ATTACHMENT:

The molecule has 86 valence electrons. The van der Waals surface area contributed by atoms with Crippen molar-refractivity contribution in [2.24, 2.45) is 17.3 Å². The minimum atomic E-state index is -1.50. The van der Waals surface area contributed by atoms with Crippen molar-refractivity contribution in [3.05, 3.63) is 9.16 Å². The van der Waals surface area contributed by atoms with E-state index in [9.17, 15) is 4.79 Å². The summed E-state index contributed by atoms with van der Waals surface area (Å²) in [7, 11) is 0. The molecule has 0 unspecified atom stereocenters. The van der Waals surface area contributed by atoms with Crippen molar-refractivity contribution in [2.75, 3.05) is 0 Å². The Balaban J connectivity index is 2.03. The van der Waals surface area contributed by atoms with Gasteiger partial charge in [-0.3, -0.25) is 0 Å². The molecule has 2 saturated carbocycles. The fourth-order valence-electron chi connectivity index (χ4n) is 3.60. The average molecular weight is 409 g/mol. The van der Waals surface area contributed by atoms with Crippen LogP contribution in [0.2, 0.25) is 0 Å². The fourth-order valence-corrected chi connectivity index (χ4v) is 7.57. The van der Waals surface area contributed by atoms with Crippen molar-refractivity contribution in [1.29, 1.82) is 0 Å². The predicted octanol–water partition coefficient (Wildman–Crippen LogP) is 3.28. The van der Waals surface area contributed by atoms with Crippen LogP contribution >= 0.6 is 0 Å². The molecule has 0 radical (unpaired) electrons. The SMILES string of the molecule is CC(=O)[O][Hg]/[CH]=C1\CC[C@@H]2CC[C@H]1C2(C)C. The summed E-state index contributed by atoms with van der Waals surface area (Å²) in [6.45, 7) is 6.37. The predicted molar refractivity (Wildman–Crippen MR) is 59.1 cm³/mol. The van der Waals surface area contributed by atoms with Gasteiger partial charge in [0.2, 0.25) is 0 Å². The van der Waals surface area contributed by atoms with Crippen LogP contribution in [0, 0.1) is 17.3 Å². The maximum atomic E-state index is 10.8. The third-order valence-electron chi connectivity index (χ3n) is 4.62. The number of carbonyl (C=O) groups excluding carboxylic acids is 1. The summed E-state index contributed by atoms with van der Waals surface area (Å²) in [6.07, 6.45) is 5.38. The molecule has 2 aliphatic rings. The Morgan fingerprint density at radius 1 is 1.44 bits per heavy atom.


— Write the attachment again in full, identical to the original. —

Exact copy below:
The molecule has 86 valence electrons. The van der Waals surface area contributed by atoms with Crippen molar-refractivity contribution in [2.24, 2.45) is 17.3 Å². The minimum atomic E-state index is -1.50. The van der Waals surface area contributed by atoms with Crippen molar-refractivity contribution in [3.05, 3.63) is 9.16 Å². The van der Waals surface area contributed by atoms with E-state index in [9.17, 15) is 4.79 Å². The summed E-state index contributed by atoms with van der Waals surface area (Å²) in [7, 11) is 0. The molecule has 0 unspecified atom stereocenters. The van der Waals surface area contributed by atoms with Crippen molar-refractivity contribution in [2.75, 3.05) is 0 Å². The Balaban J connectivity index is 2.03. The van der Waals surface area contributed by atoms with Gasteiger partial charge in [-0.3, -0.25) is 0 Å². The molecule has 2 saturated carbocycles. The fourth-order valence-electron chi connectivity index (χ4n) is 3.60. The average molecular weight is 409 g/mol. The van der Waals surface area contributed by atoms with Crippen LogP contribution in [0.2, 0.25) is 0 Å². The fourth-order valence-corrected chi connectivity index (χ4v) is 7.57. The van der Waals surface area contributed by atoms with Crippen molar-refractivity contribution in [1.29, 1.82) is 0 Å². The predicted octanol–water partition coefficient (Wildman–Crippen LogP) is 3.28. The van der Waals surface area contributed by atoms with Crippen LogP contribution >= 0.6 is 0 Å². The molecule has 0 radical (unpaired) electrons. The SMILES string of the molecule is CC(=O)[O][Hg]/[CH]=C1\CC[C@@H]2CC[C@H]1C2(C)C. The summed E-state index contributed by atoms with van der Waals surface area (Å²) in [6.45, 7) is 6.37. The predicted molar refractivity (Wildman–Crippen MR) is 59.1 cm³/mol. The van der Waals surface area contributed by atoms with Gasteiger partial charge in [0.2, 0.25) is 0 Å². The van der Waals surface area contributed by atoms with Crippen LogP contribution in [0, 0.1) is 17.3 Å². The maximum atomic E-state index is 10.8. The third-order valence-electron chi connectivity index (χ3n) is 4.62. The number of carbonyl (C=O) groups excluding carboxylic acids is 1. The summed E-state index contributed by atoms with van der Waals surface area (Å²) in [6.07, 6.45) is 5.38. The molecule has 2 aliphatic rings. The Morgan fingerprint density at radius 1 is 1.44 bits per heavy atom.